Retired TSU history professor Dr. Bobby Lovett, left, stands with Walter Mitchell, vice president of the African American Heritage Society of Maury County, to display books about R.H. Boyd and the publishing business he started. Photo by Clint Confehr

By Clint Confehr

COLUMBIA, TN — While telling the history of R.H. Boyd Publishing Co., a retired TSU history professor recently encouraged his audience here to use Boyd’s financial practices to grow wealth.

“The Boyds understand that ‘the eagle flies on Friday,’” Dr. Bobby Lovett said of payday money spent; flying to businesses beyond an economic circle. “So, they found ways to keep it in the community.”

Boyd, his heirs and business partners started businesses, offering goods and services, including black baby dolls, a bank and transportation for friends, neighbors and fellow parishoners; capitalizing on economic conditions created by Jim Crow laws.

“That’s what they’re talking about with the trade deficit,” Lovett said of an international example of money moving in massive amounts to other countries when Americans buy products made in China instead of the United States.

“Shop at Home” is a common slogan of small town chambers of commerce to recirculate money that benefits friends and neighbors instead of out-of-state corporations.

R.H. Boyd Publishing Co. was founded 120 years ago, Lovett said. It’s nearly 10 years older than General Motors. The National Baptist Publishing Board, an affiliate of the publishing company, “is over 120 years old.”  Lovett wrote “A Black Man’s Dream, the first 100 years, the story of R.H. Boyd” and “How it Came to Be,” another history of the publishing company based in Nashville.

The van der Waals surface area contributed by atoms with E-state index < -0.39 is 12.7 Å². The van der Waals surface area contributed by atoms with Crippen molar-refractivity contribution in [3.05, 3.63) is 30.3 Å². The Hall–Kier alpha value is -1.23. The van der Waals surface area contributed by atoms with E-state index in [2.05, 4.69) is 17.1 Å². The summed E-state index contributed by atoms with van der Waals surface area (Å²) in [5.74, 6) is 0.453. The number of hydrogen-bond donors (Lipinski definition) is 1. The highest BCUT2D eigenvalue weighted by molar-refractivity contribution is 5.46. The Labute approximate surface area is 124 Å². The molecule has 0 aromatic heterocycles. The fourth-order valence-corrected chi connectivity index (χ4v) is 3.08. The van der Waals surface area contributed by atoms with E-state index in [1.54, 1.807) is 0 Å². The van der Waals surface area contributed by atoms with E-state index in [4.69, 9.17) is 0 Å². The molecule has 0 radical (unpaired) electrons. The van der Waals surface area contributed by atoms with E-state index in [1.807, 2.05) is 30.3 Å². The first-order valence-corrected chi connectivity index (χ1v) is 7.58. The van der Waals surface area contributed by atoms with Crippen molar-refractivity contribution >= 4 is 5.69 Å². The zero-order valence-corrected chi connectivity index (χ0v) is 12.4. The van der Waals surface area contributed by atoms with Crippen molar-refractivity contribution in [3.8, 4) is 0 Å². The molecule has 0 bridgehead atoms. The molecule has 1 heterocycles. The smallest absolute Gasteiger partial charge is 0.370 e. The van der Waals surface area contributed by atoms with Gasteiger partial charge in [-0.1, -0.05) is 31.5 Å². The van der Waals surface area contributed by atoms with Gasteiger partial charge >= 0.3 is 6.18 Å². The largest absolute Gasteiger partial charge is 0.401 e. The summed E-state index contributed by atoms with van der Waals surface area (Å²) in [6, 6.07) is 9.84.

“History does not repeat itself,” Lovett says. “Men repeat history.”

Leaders of R.H. Boyd Publishing “recently said they need to do an update,” the author told members and friends of the African American Heritage Society of Maury County during its quarterly meeting in the Heritage Bank here.

AAHSMC meetings are moving, Society President Jo Ann McClellan announced that Saturday, to the Maury County Public Library starting April 22. Laura Stewart Holder, a federal liaison for the Tennessee Civil War National Heritage Area at Middle Tennessee State University’s Center for Historic Preservation, is a scheduled speaker. Beyond her work with daily operations at MTSU, Holder develops heritage tourism statewide. “Communities and Legacies,” a driving tour of African American History in Maury County, is an example.

“The tour starts in Downtown Columbia, where a large free black population existed even before the Civil War,” the booklet states. A first stop could be at A.J. Morton & Son Funeral Home, 115 E. 8th St., which started in 1891 and was associated with the Columbia Riot of 1946. The AAHSMC dedicated an historic marker there.

Lovett said Jan. 28 that in retirement he’s stepped from positions with business, professional and social groups in the South. The Memphis native’s influence continues with articles in scholarly journals and books including “The Atlantic Slave Trade.” He edited the “Afro-American History of Nashville, 1870-1930.” He’s writing a book and says “Many of the slave-holding families are still around and they’re still rich.” It will, no doubt, be another lesson on economics.

Clint Confehr — an American journalist since 1972 — first wrote for The Tennessee Tribune in 1999. His news writing and photography in South Central Tennessee and the Nashville Metropolitan Statistical...